This is a partial transcript from "The O'Reilly Factor," Sept. 13, 2004, that has been edited for clarity.

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BILL O'REILLY, HOST: Many Americans are divided about how to interrogate suspected terrorists. Some believe they should be afforded Geneva Convention (search) protections, others say no, they are not lawful combatants. Now, controversy is at the heart of the Abu Ghraib (search) scandal, where seven American service people have been charged so far with abusing captured Iraqi prisoners, most of whom were not in uniform.

With us now is journalist Seymour Hersh, the author of the brand new book "Chain of Command: The Road from 9/11 to Abu Ghraib." Mr. Hersh has been investigating the Abu Ghraib situation from the very beginning. He's made two previous appearances to tell us about his investigation. Here he is.

All right, anybody who writes a book brings a point of view to the book, you know that. You're a reporter, you bring a point of view. I write my books. They're not straight reportorial opuses, but I bring a point of view. Do you believe that Guantanamo Bay (search) prisoners should have Geneva Convention rights — name, rank, and serial number, that's it?

SEYMOUR HERSH, "CHAIN OF COMMAND" AUTHOR: I believe we should get intelligence from them. And unless you treat prisoners humanely, you can't do it. Every expert in the world will tell you the way to get good intelligence is not by coercion. It's by establishing rapport. This is not me, this is everybody in the business.

Every professional person in the business, in the FBI, in military intelligence, in the CIA says you've got to get rapport. That's the core. Otherwise, if you gang up on people and beat them up, particularly people who are willing to fly in our airplanes, willing to die for Allah, you're not going to get what you need.

O'REILLY: But you are aware coercive interrogation has worked in some cases. You are aware of that. And Khalid is one where they used coercive, and they got the Brooklyn Bridge thing out of him. At least that's what they say. So you believe no coercive interrogations, no dogs, no sleep deprivation, none of that.

HERSH: That's not what I believe. I've talked to a lot of people about this book and it's with people who are experts in the community, in the FBI, in the military intelligence community, in special ops — I know people in all these fields. They all say, in general, if you get a rapport with the guy, if you convince a guy that you're cause is the right cause or you're humane to them, you can get information — but getting intelligence that's totally reliable.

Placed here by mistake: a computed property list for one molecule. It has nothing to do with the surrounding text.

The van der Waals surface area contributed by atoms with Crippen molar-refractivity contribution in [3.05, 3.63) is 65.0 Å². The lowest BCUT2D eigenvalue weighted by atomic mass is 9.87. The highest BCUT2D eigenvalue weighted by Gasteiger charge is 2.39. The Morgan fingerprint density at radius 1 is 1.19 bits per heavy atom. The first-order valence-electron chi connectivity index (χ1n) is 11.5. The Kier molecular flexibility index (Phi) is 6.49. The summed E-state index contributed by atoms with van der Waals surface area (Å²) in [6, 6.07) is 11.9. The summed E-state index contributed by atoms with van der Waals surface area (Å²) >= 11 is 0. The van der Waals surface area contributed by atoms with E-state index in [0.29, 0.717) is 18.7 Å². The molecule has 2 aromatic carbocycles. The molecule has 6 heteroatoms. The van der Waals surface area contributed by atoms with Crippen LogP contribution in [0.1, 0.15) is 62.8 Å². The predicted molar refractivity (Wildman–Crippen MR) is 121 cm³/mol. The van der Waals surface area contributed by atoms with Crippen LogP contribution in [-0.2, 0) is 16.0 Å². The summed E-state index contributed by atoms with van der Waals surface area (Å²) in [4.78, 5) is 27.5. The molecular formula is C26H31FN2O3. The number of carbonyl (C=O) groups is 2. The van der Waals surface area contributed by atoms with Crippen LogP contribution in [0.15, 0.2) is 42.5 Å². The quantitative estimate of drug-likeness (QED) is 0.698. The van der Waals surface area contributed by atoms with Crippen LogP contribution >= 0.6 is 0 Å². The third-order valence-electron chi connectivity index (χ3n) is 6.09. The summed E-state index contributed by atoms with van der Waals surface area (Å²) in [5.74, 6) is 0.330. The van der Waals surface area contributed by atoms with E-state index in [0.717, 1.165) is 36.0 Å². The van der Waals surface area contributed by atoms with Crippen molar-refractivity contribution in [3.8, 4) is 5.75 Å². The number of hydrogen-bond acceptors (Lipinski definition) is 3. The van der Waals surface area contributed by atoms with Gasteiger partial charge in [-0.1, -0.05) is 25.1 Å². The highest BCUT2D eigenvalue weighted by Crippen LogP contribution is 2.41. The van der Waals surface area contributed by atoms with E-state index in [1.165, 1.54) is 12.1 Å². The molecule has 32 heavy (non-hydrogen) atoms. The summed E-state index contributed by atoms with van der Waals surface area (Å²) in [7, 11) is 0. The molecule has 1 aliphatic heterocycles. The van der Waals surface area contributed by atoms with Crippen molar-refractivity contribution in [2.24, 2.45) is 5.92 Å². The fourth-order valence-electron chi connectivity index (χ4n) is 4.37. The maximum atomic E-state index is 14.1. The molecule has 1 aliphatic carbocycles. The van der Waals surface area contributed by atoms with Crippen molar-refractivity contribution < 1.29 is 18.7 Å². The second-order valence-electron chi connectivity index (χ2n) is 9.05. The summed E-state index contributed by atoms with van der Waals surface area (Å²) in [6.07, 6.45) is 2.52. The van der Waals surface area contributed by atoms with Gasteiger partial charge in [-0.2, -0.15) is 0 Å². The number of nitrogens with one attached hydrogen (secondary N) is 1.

Al Qaeda has published manuals as long as — oh, I've seen some dated 1998. Our intelligence community has manuals where they advise their people, if you get caught by the infidels, they're going to strip you, they're going to do this. Get your story ready. Be ready to handle some very rough stuff.

O'REILLY: It's an open question. I wouldn't say that every intelligence expert believes the way you do, but a lot of them do. Now, in your book, you basically say that because Guantanamo Bay was set up in a punitive way, this carried over to Abu Ghraib. Do I have that correct?

HERSH: What I said was there were people very early on in the summer of 2002, long before we went to Iraq, who were telling people in the White House, Condoleezza Rice and others — somebody from the CIA, the kind of guy we want to be in the CIA, a guy who knows Arabic, born in that part of the world, in Palestine.

We don't name him in the book, because you don't do it. As I say, you want somebody like that operating. A really good, smart guy was troubled in the summer of 2002 that we weren't getting anything really useful. The really good stuff wasn't coming. We weren't getting advanced information on what these — again, these are people that want to hurt us, there's no question about that. We want to know what they're doing, so he goes down there.

He goes down there and spends some time, talks to people, comes back and writes a blistering report. One of the things he was some 80-year-old men living in their own excrement, chained...

O'REILLY: This is in Guantanamo.

HERSH: Yeah, what does this do for us? And also, his main point was that we weren't differentiating between those who belonged there and those who did not.

O'REILLY: OK, so...

HERSH: But let me just continue. His point was we also weren't getting good intelligence.

O'REILLY: But see, that's disputed by the Bush administration, which says it did get good intelligence, intelligence to disrupt Al Qaeda operations, to capture a number of these people, which they have captured, to disrupt operations that would have blown up the Brooklyn Bridge, other sites here in New York City and around the country. So it's disputed.